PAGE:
Applying Configurational Theory to Build a Typology of Ethnocentric Consumers
Purpose: Individuals showing high consumer ethnocentrism (CE) prefer domestic over foreign-made products and their preferences may contribute to barriers to international market entry. Therefore, how to identify such consumers is an important question. Shankarmahesh’s (2006) review reveals inconsistencies in the literature with regard to CE and its antecedents. To shed theoretical and empirical light on these inconsistencies, the study here contributes two new perspectives on CE: (1) a typology that classifies ethnocentric consumers by the extent to which they support government-controlled protectionism and consumer-controlled protectionism, and (2) a configurational (recipe) perspective on the antecedents. Design/methodology/approach: The study applies fuzzy-set qualitative comparative analysis (fsQCA) of survey data from 3,859 consumers. The study contrasts the findings with findings using traditional statistical hypotheses testing via multiple regression analysis (MRA).Findings: The results reveal several configurations of antecedents that are sufficient for consistently explaining three distinct types of CE. No single antecedent condition is necessary for high CE to occur. Practical implications: The findings help international marketing strategists in their market entry decisions and in their targeting and segmentation efforts.Originality/value: The authors show the value of asymmetrical thinking about the relationship between CE and its antecedents. The results expand understanding of CE and challenge conventional net-effects thinking about its antecedents.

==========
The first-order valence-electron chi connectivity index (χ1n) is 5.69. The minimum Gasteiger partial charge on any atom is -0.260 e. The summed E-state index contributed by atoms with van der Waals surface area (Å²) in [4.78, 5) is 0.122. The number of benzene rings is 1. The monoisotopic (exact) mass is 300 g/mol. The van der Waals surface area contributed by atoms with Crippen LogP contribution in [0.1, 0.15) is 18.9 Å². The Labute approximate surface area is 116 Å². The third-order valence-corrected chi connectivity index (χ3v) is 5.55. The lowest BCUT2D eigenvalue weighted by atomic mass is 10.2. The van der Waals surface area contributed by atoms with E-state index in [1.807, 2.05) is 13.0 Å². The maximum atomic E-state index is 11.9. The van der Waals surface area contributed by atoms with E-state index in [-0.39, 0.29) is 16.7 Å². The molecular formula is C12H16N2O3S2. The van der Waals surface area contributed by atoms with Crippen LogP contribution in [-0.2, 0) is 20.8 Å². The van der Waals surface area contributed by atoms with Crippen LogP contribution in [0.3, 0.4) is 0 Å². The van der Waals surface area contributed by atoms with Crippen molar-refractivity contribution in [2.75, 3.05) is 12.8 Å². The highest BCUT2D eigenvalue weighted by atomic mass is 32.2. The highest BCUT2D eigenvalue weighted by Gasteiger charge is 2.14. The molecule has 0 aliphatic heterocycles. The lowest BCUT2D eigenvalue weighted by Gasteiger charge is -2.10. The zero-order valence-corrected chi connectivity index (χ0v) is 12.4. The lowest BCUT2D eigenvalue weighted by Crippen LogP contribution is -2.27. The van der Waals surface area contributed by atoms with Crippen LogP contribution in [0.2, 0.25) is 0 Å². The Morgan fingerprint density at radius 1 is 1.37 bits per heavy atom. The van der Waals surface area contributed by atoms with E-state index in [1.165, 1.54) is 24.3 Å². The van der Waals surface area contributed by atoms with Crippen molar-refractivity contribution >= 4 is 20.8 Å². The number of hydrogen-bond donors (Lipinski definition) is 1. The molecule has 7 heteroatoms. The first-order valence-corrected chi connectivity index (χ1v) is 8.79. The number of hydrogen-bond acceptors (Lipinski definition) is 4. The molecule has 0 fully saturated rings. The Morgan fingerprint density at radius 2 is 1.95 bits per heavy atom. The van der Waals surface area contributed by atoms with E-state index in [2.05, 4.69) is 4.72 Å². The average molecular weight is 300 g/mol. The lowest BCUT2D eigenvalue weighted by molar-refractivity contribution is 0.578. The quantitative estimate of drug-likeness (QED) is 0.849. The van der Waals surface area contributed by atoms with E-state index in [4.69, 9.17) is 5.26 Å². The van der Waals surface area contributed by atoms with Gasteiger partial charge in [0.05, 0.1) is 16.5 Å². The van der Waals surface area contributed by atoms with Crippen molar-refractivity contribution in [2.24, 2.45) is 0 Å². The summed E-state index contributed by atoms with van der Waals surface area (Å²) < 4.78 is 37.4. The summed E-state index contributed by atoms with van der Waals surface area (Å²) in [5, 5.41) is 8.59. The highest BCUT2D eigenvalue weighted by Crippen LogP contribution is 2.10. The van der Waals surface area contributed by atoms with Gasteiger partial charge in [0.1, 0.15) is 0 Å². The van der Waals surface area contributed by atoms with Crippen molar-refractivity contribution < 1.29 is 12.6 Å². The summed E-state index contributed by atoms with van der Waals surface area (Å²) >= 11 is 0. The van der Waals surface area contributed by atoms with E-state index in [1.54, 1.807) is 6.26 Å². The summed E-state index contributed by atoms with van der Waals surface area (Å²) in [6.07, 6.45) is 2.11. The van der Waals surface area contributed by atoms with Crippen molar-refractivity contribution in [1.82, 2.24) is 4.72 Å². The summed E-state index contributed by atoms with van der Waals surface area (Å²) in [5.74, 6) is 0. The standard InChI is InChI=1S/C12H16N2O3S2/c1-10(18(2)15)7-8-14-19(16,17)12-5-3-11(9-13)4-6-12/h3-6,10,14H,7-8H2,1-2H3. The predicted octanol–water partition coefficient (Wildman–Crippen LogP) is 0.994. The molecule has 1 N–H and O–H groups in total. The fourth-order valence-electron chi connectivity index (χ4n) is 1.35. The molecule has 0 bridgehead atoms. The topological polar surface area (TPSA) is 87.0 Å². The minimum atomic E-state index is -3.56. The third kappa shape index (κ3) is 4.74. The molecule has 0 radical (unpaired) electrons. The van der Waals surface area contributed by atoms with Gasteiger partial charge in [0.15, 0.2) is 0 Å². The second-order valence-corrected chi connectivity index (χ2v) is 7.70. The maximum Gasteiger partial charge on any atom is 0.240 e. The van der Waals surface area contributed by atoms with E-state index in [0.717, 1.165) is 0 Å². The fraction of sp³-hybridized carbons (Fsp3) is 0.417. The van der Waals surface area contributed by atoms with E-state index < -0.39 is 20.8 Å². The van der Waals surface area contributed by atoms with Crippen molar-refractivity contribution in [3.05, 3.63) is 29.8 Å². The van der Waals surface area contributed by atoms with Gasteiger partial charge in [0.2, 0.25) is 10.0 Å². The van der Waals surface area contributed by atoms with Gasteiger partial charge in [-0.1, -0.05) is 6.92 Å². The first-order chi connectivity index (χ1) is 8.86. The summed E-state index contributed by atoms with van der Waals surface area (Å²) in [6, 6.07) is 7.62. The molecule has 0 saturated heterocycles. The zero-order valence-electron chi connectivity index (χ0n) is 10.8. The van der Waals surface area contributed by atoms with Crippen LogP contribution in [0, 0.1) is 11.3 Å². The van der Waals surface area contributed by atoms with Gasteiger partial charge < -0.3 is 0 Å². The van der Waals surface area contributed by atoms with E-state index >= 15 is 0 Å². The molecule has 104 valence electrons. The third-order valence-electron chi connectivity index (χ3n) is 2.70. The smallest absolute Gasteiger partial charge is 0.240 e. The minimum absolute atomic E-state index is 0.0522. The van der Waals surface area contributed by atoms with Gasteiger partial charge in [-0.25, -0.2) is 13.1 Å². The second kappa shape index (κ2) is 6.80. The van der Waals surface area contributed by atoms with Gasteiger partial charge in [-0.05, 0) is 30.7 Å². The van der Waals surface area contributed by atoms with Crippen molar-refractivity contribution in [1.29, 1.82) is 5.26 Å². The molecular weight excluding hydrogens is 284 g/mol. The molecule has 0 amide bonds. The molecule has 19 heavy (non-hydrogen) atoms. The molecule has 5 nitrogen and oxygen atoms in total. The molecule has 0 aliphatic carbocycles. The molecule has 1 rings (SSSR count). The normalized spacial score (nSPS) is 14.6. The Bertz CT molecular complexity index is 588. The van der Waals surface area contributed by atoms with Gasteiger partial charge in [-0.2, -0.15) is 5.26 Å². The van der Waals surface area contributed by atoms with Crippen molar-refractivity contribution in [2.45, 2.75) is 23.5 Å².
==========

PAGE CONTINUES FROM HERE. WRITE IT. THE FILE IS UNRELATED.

Figures & Tables